We are starting earnings season today with a review of Calix. They released earnings last week and have lost about 20% of the value of the company due to the earnings call. To be clear, when I talk about company value I am talking about the value of the stock. As a reminder, I am posting about Calix as an investment. Calix is a profitable company with many fine products and some good people that I know. This earnings review is put in place to help average investors understand what is happening in the stock and why. This is also not an investment recommendation. I am simply trying to help people understand the market a little better.
Calix had Revenue of $112M and earnings of $0.16 per share (non-GAAP). Those results are somewhat better than Q3 last year by about 6%. The problem was that Revenue next quarter is projected to be about $104M and earnings had a wide range from losing money to about $0.07 per share. In the recent past, Calix has not seen a dip in Q4 like this and the lowered revenue caught the analysts by surprised. This is what drove the sell off of shares. One thing that is also true is that Operating Expenses were up year over year, particularly in Research and Development. I will focus most of this post on this last issue.
Before I get there, I want to explain a couple of things that drive the stock down when a company has a down quarter. Essentially, a company is a stream of Earnings. Revenue is crucial in having Earnings, but the Stock Market is looking for growth in Earnings over the Long Term. That is why Price to Earnings Ratio (Stock Price divided by the Earnings per Share) or P/E is a critical Metric. Analysts are trying to gauge what Calix’s P/E ratio will be for next year. I think a more important metric is P/E to Growth ratio or PEG. This is the P/E ratio divided by the Growth in Earnings. A PEG over 1.0 means that there is a bet on continued Growth in the Earnings and that the stock is priced with that in mind. A PEG of less 1.0 means that people think that the Earnings will not grow quickly. Something to look for in stocks you invest in.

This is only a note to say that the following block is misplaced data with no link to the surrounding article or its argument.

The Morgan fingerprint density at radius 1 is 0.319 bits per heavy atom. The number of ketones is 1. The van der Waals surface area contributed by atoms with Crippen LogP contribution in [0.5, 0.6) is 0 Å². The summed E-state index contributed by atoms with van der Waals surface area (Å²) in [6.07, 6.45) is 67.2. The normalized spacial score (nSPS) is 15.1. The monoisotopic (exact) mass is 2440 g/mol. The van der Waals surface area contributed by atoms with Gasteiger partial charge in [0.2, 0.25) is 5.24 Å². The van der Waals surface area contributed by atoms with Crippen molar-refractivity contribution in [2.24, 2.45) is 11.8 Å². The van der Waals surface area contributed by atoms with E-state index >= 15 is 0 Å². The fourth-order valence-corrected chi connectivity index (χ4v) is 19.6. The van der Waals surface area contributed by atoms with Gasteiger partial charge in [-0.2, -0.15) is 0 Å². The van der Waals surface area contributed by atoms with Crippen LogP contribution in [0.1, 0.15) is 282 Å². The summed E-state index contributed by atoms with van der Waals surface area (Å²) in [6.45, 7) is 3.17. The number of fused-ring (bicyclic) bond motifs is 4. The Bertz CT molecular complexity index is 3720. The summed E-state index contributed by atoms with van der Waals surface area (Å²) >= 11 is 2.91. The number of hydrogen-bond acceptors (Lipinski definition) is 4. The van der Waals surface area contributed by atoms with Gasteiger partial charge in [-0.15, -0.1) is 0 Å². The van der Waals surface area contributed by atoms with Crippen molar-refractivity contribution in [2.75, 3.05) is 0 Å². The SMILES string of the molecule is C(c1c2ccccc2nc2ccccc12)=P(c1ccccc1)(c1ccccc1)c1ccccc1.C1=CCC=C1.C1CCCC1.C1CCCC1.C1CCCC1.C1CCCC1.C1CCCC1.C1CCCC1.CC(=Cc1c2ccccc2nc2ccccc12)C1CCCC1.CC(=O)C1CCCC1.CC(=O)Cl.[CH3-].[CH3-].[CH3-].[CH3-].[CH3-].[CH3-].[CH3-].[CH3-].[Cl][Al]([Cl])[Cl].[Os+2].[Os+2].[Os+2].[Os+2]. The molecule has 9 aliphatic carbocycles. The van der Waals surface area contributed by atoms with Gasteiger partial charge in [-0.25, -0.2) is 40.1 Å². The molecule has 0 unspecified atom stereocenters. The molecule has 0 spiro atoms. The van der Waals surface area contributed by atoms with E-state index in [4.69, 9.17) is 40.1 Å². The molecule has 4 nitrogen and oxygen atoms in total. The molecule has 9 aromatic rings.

I want to go back to that investment in R&D. In Q3, Calix put over $22M in R&D. This is over 20% of the Revenue of the company. For a Technology Company, an investor would like to see a significant (15% or so) growth in Revenue to match this investment. That has not happened here yet, and Calix says it is due to a long term investment in software called AXOS. The information around AXOS sounds very good in the articles that I have read. It seems to make sense to me to make a product like Calix’s easier to modify and maintain. The problem is that the CEO told us that the software has been working in networks for 18 months. Well, that is great from a product stability standpoint. What is not good for investors is that this has not seemed to make any difference to Revenue. On top of that, it has not reduced R&D spending to get this Revenue. I think this aspect of the call (and thanks to Paul Silverstein for asking about it) should have set off more warning bells than a blip in Revenue.
That blip in Revenue was attributed primarily to something called CAF-II which I will cover Friday in my Net Neutrality Blog.
So where does that leave us? Well, Calix seems to be stuck and not sure how to get to the next level of Revenue. I look forward to next quarter’s results from them. Next week, I will cover Enphase.
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